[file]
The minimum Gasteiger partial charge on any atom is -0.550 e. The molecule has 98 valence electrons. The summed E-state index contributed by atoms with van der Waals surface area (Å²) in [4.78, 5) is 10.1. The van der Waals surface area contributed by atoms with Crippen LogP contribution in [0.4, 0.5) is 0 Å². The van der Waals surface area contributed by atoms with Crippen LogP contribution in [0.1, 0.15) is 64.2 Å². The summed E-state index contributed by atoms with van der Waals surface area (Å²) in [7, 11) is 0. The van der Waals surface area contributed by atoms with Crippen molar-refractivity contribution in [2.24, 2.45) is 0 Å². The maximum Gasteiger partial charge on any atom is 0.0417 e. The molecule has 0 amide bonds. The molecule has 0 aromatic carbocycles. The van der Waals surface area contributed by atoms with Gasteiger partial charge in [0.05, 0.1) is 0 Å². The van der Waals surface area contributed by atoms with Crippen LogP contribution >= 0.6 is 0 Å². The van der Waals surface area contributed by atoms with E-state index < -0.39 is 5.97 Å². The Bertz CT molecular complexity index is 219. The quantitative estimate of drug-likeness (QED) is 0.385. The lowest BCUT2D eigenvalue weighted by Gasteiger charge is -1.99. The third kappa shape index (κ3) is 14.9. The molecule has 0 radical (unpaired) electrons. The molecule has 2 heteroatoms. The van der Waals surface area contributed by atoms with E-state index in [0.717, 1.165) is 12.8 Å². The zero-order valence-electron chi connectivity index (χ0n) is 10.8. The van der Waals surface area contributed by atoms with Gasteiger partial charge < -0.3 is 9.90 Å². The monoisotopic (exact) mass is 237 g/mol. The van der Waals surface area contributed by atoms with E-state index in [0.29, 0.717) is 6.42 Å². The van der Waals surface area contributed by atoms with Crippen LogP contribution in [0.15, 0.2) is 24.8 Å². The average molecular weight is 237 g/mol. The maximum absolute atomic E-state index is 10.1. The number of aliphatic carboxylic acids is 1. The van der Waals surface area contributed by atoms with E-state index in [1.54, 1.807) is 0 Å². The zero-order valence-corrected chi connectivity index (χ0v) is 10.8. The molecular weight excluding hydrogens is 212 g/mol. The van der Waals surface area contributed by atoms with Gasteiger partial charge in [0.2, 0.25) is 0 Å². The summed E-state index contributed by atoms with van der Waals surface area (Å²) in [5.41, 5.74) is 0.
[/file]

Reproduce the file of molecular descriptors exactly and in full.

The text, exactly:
The minimum Gasteiger partial charge on any atom is -0.550 e. The molecule has 98 valence electrons. The summed E-state index contributed by atoms with van der Waals surface area (Å²) in [4.78, 5) is 10.1. The van der Waals surface area contributed by atoms with Crippen LogP contribution in [0.4, 0.5) is 0 Å². The van der Waals surface area contributed by atoms with Crippen LogP contribution in [0.1, 0.15) is 64.2 Å². The summed E-state index contributed by atoms with van der Waals surface area (Å²) in [7, 11) is 0. The van der Waals surface area contributed by atoms with Crippen molar-refractivity contribution in [2.24, 2.45) is 0 Å². The maximum Gasteiger partial charge on any atom is 0.0417 e. The molecule has 0 amide bonds. The molecule has 0 aromatic carbocycles. The van der Waals surface area contributed by atoms with Gasteiger partial charge in [0.05, 0.1) is 0 Å². The van der Waals surface area contributed by atoms with Crippen LogP contribution >= 0.6 is 0 Å². The van der Waals surface area contributed by atoms with E-state index < -0.39 is 5.97 Å². The Bertz CT molecular complexity index is 219. The quantitative estimate of drug-likeness (QED) is 0.385. The lowest BCUT2D eigenvalue weighted by Gasteiger charge is -1.99. The third kappa shape index (κ3) is 14.9. The molecule has 0 radical (unpaired) electrons. The molecule has 2 heteroatoms. The van der Waals surface area contributed by atoms with E-state index in [0.717, 1.165) is 12.8 Å². The zero-order valence-electron chi connectivity index (χ0n) is 10.8. The van der Waals surface area contributed by atoms with Gasteiger partial charge < -0.3 is 9.90 Å². The monoisotopic (exact) mass is 237 g/mol. The van der Waals surface area contributed by atoms with E-state index in [0.29, 0.717) is 6.42 Å². The van der Waals surface area contributed by atoms with Crippen LogP contribution in [0.15, 0.2) is 24.8 Å². The average molecular weight is 237 g/mol. The maximum absolute atomic E-state index is 10.1. The number of aliphatic carboxylic acids is 1. The van der Waals surface area contributed by atoms with E-state index in [1.54, 1.807) is 0 Å². The zero-order valence-corrected chi connectivity index (χ0v) is 10.8. The molecular weight excluding hydrogens is 212 g/mol. The van der Waals surface area contributed by atoms with Gasteiger partial charge in [0.2, 0.25) is 0 Å². The summed E-state index contributed by atoms with van der Waals surface area (Å²) in [5.41, 5.74) is 0.